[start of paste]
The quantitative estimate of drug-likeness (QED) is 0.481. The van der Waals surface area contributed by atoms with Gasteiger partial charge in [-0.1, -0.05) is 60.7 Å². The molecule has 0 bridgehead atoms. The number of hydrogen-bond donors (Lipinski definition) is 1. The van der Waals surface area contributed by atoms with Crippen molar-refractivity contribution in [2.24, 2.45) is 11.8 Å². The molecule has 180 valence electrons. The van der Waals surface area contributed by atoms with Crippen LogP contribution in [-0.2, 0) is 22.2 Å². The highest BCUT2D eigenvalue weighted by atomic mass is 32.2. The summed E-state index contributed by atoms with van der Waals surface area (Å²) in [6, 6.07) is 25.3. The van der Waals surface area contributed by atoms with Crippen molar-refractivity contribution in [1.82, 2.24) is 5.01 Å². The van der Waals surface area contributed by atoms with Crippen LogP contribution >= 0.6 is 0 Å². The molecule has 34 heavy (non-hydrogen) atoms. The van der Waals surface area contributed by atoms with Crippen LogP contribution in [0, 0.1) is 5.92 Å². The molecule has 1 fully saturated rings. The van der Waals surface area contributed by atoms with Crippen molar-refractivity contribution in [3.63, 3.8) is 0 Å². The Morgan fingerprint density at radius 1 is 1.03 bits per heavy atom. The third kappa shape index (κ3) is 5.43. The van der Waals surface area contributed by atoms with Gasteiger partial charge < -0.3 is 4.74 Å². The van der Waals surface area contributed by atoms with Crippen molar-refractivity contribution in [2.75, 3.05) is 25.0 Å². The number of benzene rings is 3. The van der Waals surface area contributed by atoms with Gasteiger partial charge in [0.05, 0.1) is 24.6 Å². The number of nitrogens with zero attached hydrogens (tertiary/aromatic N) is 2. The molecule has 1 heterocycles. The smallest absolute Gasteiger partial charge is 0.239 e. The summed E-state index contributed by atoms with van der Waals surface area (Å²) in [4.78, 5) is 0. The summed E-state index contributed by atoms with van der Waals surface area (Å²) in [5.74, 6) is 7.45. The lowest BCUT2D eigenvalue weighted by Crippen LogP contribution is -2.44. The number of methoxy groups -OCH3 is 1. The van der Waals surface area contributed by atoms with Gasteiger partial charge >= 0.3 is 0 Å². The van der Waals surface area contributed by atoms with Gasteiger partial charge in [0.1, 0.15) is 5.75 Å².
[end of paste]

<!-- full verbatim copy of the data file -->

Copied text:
The quantitative estimate of drug-likeness (QED) is 0.481. The van der Waals surface area contributed by atoms with Gasteiger partial charge in [-0.1, -0.05) is 60.7 Å². The molecule has 0 bridgehead atoms. The number of hydrogen-bond donors (Lipinski definition) is 1. The van der Waals surface area contributed by atoms with Crippen molar-refractivity contribution in [2.24, 2.45) is 11.8 Å². The molecule has 180 valence electrons. The van der Waals surface area contributed by atoms with Crippen LogP contribution in [-0.2, 0) is 22.2 Å². The highest BCUT2D eigenvalue weighted by atomic mass is 32.2. The summed E-state index contributed by atoms with van der Waals surface area (Å²) in [6, 6.07) is 25.3. The van der Waals surface area contributed by atoms with Crippen molar-refractivity contribution in [1.82, 2.24) is 5.01 Å². The van der Waals surface area contributed by atoms with Crippen LogP contribution >= 0.6 is 0 Å². The molecule has 34 heavy (non-hydrogen) atoms. The van der Waals surface area contributed by atoms with Crippen LogP contribution in [0, 0.1) is 5.92 Å². The molecule has 1 fully saturated rings. The van der Waals surface area contributed by atoms with Crippen molar-refractivity contribution in [3.63, 3.8) is 0 Å². The Morgan fingerprint density at radius 1 is 1.03 bits per heavy atom. The third kappa shape index (κ3) is 5.43. The van der Waals surface area contributed by atoms with Gasteiger partial charge < -0.3 is 4.74 Å². The van der Waals surface area contributed by atoms with Crippen molar-refractivity contribution in [2.75, 3.05) is 25.0 Å². The number of benzene rings is 3. The van der Waals surface area contributed by atoms with Gasteiger partial charge in [0.05, 0.1) is 24.6 Å². The number of nitrogens with zero attached hydrogens (tertiary/aromatic N) is 2. The molecule has 1 heterocycles. The smallest absolute Gasteiger partial charge is 0.239 e. The summed E-state index contributed by atoms with van der Waals surface area (Å²) in [4.78, 5) is 0. The summed E-state index contributed by atoms with van der Waals surface area (Å²) in [5.74, 6) is 7.45. The lowest BCUT2D eigenvalue weighted by Crippen LogP contribution is -2.44. The number of methoxy groups -OCH3 is 1. The van der Waals surface area contributed by atoms with Gasteiger partial charge >= 0.3 is 0 Å². The van der Waals surface area contributed by atoms with Gasteiger partial charge in [0.1, 0.15) is 5.75 Å².